Common Core Literacy Standards for Science

Instructor: Bill Sands
Common Core State Standards outline expectations for science literacy at both the middle and high school levels. Keep reading to learn what skills students will be expected to master as they work their way towards high school graduation.

Common Core Science Literacy Standards: Overview

Common Core State Standards (CCSS) for science literacy begin in earnest at the middle school level. Students in grades K-5 do not have literacy standards specific to science; this area of focus (along with literacy standards for history and social studies) is blended into the CCSS reading standards for these grade levels.

Science literacy standards are banded together into three groups: one for middle school (grades 6-8) and two for high school (grades 9-10 and 11-12). These standards are intended to prepare students to meet both academic and professional challenges, such as entry-level employment and college.

Grades 6-8

Science literacy standards place heavy emphasis on reading comprehension, with students being asked to read scientific texts and identify key terms and main ideas. Students should also be able to distinguish opinions and analysis from established facts. Additionally, when completing experiments and projects, students will need to cite textual references in order to support their arguments and conclusions.

These science literacy standards also attempt to develop students' technical skills. Students will learn to work with quantitative information found in various formats. For example, projects could include comparing passages from a scientific text with a table or diagram featuring the same information. Upon completion of middle school, students will also be expected to follow directions for completing scientific experiments.

Grades 9-10

High school standards cover many of the same areas as those outlined for middle schoolers, but at a more advanced level. Students peruse scientific texts and are able to understand phrases and key terms related to topics that are taught at the 9th and 10th grade levels. Using these skills, students will learn to follow descriptions of complex scientific processes and draw connections between the essential concepts being discussed, such as force and reaction force. After participating in instructor-led lectures and discussions, students should also be able to independently analyze scientific findings and the evidence used to support them. They'll also get practice transforming visual data into the written word and vice versa.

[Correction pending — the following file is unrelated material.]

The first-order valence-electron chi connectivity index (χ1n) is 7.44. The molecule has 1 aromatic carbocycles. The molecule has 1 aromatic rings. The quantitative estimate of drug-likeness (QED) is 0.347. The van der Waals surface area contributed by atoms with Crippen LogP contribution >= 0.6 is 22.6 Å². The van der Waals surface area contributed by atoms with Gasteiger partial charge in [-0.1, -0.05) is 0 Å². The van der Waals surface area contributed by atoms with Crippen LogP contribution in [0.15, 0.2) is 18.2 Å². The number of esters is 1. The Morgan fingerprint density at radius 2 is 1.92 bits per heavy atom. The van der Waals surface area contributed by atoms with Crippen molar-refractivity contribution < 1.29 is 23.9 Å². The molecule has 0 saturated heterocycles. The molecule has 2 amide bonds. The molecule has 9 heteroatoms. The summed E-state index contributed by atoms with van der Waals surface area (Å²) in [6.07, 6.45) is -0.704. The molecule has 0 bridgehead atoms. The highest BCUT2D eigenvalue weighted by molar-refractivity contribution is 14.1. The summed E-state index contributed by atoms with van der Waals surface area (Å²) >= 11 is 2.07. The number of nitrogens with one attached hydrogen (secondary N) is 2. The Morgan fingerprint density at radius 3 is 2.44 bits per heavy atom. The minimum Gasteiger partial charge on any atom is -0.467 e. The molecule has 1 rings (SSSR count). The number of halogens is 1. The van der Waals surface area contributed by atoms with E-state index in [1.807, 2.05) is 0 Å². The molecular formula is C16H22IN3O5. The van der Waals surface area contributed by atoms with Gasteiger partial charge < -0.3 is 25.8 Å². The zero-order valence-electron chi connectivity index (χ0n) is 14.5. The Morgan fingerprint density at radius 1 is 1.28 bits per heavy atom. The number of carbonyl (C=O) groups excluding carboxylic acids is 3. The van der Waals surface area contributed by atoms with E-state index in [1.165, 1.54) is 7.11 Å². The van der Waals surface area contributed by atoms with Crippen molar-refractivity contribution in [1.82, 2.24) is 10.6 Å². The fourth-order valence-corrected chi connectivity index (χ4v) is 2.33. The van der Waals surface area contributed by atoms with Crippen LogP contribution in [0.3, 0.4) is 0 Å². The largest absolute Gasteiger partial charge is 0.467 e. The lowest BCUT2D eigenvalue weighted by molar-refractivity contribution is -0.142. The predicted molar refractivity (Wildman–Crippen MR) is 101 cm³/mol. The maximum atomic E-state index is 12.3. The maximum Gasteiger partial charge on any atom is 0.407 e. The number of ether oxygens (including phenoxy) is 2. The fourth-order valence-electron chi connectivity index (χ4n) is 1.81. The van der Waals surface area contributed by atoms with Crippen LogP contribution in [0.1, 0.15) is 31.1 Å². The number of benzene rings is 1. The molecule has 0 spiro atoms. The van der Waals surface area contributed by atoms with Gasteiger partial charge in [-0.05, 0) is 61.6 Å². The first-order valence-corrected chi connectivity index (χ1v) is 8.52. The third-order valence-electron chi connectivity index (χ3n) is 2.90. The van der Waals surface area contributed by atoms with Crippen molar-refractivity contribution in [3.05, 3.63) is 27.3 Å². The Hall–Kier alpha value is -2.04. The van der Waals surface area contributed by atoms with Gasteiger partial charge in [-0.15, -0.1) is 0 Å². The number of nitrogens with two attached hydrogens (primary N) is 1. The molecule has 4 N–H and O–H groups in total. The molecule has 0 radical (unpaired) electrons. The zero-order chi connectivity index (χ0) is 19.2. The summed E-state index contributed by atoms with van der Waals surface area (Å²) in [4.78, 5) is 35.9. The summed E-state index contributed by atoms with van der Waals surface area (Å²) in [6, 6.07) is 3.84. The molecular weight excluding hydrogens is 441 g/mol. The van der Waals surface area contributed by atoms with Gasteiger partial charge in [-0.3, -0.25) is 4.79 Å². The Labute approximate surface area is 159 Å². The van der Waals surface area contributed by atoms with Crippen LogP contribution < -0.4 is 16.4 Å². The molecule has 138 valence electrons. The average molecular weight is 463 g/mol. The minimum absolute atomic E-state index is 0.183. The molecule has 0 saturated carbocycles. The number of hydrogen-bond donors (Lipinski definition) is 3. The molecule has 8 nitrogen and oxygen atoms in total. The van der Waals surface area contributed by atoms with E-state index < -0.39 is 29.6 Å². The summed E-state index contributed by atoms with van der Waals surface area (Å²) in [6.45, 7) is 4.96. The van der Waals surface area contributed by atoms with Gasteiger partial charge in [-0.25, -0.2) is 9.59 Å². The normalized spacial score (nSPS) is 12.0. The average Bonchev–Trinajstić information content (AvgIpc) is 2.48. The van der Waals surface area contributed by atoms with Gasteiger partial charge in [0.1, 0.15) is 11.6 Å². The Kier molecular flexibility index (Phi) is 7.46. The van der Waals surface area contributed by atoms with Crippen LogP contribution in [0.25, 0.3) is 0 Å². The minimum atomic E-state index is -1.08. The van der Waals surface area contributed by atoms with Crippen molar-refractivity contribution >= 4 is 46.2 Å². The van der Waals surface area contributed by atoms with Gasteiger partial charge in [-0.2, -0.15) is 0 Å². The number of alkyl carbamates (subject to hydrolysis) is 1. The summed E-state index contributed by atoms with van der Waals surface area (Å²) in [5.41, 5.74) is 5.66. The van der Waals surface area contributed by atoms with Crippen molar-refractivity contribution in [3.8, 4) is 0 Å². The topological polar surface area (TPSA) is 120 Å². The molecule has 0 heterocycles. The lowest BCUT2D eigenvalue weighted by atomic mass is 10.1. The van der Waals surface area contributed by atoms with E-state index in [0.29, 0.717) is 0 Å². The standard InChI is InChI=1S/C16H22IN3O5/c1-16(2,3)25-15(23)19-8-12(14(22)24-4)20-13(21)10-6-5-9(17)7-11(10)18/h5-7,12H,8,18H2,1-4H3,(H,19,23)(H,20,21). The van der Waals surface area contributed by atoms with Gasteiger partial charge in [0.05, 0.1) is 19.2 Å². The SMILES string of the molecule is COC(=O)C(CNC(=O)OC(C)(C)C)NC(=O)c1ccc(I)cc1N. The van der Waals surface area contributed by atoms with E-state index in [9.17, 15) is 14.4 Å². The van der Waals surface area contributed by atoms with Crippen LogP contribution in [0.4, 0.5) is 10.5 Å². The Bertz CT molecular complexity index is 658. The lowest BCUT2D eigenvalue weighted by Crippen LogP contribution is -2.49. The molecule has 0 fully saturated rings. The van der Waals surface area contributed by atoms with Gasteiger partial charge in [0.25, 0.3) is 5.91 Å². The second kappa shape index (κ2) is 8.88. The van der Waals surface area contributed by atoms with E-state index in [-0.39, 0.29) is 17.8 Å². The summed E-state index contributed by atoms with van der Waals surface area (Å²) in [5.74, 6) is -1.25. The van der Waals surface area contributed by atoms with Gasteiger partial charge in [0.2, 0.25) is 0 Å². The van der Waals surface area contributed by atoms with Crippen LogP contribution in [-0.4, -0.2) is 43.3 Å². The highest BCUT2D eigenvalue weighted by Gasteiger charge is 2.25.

Grades 11-12

Towards the end of high school, students are prepared to take on the most advanced scientific topics. Students will be asked to read a text and scrutinize the various aspects of the scientific experiment being described, such as the hypothesis and conclusion. Students will also learn how to verify data and handle contradictory conclusions from other sources. They'll get experience blending information from diverse sources into a single idea or conclusion as well. When conducting experiments, students will be able to understand the results by reading any explanations provided.

Science Literacy Resources

If you're looking for a resource to help students build their vocabulary skills and improve their ability to understand key concepts found in their science texts, check out this collection of interactive flashcards:

You'll also find short, self-paced lessons outlining some of the teaching tools and activities useful for helping students improve their science literacy:

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